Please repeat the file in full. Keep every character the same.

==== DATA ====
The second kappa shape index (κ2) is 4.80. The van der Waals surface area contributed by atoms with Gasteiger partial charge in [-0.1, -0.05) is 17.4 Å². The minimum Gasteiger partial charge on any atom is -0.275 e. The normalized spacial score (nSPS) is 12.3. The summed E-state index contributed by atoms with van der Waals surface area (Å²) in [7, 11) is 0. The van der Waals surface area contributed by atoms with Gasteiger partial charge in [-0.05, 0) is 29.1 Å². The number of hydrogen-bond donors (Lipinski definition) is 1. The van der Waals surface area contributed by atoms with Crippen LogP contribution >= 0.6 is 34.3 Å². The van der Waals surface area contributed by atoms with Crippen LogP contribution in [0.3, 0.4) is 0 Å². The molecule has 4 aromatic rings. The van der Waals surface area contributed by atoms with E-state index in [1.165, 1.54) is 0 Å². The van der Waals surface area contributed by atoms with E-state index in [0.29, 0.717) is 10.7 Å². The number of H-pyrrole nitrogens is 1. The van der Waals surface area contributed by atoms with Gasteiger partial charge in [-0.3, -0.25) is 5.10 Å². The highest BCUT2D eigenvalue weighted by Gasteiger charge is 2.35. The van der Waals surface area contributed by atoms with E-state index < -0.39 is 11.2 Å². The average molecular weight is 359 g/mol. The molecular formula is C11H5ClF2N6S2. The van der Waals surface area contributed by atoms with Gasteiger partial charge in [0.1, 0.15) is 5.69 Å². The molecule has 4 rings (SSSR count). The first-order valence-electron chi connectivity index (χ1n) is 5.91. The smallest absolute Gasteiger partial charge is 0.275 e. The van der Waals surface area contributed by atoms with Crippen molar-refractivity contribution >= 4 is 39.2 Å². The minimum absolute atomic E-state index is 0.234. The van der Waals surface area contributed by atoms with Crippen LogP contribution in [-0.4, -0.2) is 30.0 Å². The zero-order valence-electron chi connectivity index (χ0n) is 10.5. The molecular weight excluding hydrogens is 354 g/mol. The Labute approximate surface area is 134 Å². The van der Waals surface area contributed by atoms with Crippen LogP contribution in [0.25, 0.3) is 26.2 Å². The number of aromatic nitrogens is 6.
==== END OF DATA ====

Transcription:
The second kappa shape index (κ2) is 4.80. The van der Waals surface area contributed by atoms with Gasteiger partial charge in [-0.1, -0.05) is 17.4 Å². The minimum Gasteiger partial charge on any atom is -0.275 e. The normalized spacial score (nSPS) is 12.3. The summed E-state index contributed by atoms with van der Waals surface area (Å²) in [7, 11) is 0. The van der Waals surface area contributed by atoms with Gasteiger partial charge in [-0.05, 0) is 29.1 Å². The number of hydrogen-bond donors (Lipinski definition) is 1. The van der Waals surface area contributed by atoms with Crippen LogP contribution >= 0.6 is 34.3 Å². The van der Waals surface area contributed by atoms with Crippen LogP contribution in [0.3, 0.4) is 0 Å². The molecule has 4 aromatic rings. The van der Waals surface area contributed by atoms with E-state index in [1.165, 1.54) is 0 Å². The van der Waals surface area contributed by atoms with E-state index in [0.29, 0.717) is 10.7 Å². The number of H-pyrrole nitrogens is 1. The van der Waals surface area contributed by atoms with Gasteiger partial charge in [-0.3, -0.25) is 5.10 Å². The highest BCUT2D eigenvalue weighted by Gasteiger charge is 2.35. The van der Waals surface area contributed by atoms with E-state index < -0.39 is 11.2 Å². The average molecular weight is 359 g/mol. The molecular formula is C11H5ClF2N6S2. The van der Waals surface area contributed by atoms with Gasteiger partial charge in [0.1, 0.15) is 5.69 Å². The molecule has 4 rings (SSSR count). The first-order valence-electron chi connectivity index (χ1n) is 5.91. The smallest absolute Gasteiger partial charge is 0.275 e. The van der Waals surface area contributed by atoms with Crippen molar-refractivity contribution >= 4 is 39.2 Å². The minimum absolute atomic E-state index is 0.234. The van der Waals surface area contributed by atoms with Crippen LogP contribution in [-0.4, -0.2) is 30.0 Å². The zero-order valence-electron chi connectivity index (χ0n) is 10.5. The molecular weight excluding hydrogens is 354 g/mol. The Labute approximate surface area is 134 Å². The van der Waals surface area contributed by atoms with Crippen LogP contribution in [0.25, 0.3) is 26.2 Å². The number of aromatic nitrogens is 6.